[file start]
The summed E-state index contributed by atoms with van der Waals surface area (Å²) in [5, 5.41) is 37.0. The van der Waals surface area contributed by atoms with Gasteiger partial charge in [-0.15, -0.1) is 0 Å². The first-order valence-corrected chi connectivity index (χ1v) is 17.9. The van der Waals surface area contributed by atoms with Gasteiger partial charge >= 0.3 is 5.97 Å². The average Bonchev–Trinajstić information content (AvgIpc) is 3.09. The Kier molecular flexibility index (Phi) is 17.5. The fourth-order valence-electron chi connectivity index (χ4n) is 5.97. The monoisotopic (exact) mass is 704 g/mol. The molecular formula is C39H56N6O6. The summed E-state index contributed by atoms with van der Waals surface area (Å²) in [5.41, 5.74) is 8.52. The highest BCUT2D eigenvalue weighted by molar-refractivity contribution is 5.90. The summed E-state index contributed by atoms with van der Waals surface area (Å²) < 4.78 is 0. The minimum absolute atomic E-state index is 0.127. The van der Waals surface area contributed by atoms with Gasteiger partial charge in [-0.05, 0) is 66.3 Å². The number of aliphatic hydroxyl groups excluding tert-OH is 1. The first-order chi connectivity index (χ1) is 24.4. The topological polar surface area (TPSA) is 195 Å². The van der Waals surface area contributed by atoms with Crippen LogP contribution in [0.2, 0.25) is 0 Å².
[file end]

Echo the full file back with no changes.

The summed E-state index contributed by atoms with van der Waals surface area (Å²) in [5, 5.41) is 37.0. The van der Waals surface area contributed by atoms with Gasteiger partial charge in [-0.15, -0.1) is 0 Å². The first-order valence-corrected chi connectivity index (χ1v) is 17.9. The van der Waals surface area contributed by atoms with Gasteiger partial charge >= 0.3 is 5.97 Å². The average Bonchev–Trinajstić information content (AvgIpc) is 3.09. The Kier molecular flexibility index (Phi) is 17.5. The fourth-order valence-electron chi connectivity index (χ4n) is 5.97. The monoisotopic (exact) mass is 704 g/mol. The molecular formula is C39H56N6O6. The summed E-state index contributed by atoms with van der Waals surface area (Å²) in [5.41, 5.74) is 8.52. The highest BCUT2D eigenvalue weighted by molar-refractivity contribution is 5.90. The summed E-state index contributed by atoms with van der Waals surface area (Å²) < 4.78 is 0. The minimum absolute atomic E-state index is 0.127. The van der Waals surface area contributed by atoms with Gasteiger partial charge in [-0.05, 0) is 66.3 Å². The number of aliphatic hydroxyl groups excluding tert-OH is 1. The first-order chi connectivity index (χ1) is 24.4. The topological polar surface area (TPSA) is 195 Å². The van der Waals surface area contributed by atoms with Crippen LogP contribution in [0.2, 0.25) is 0 Å².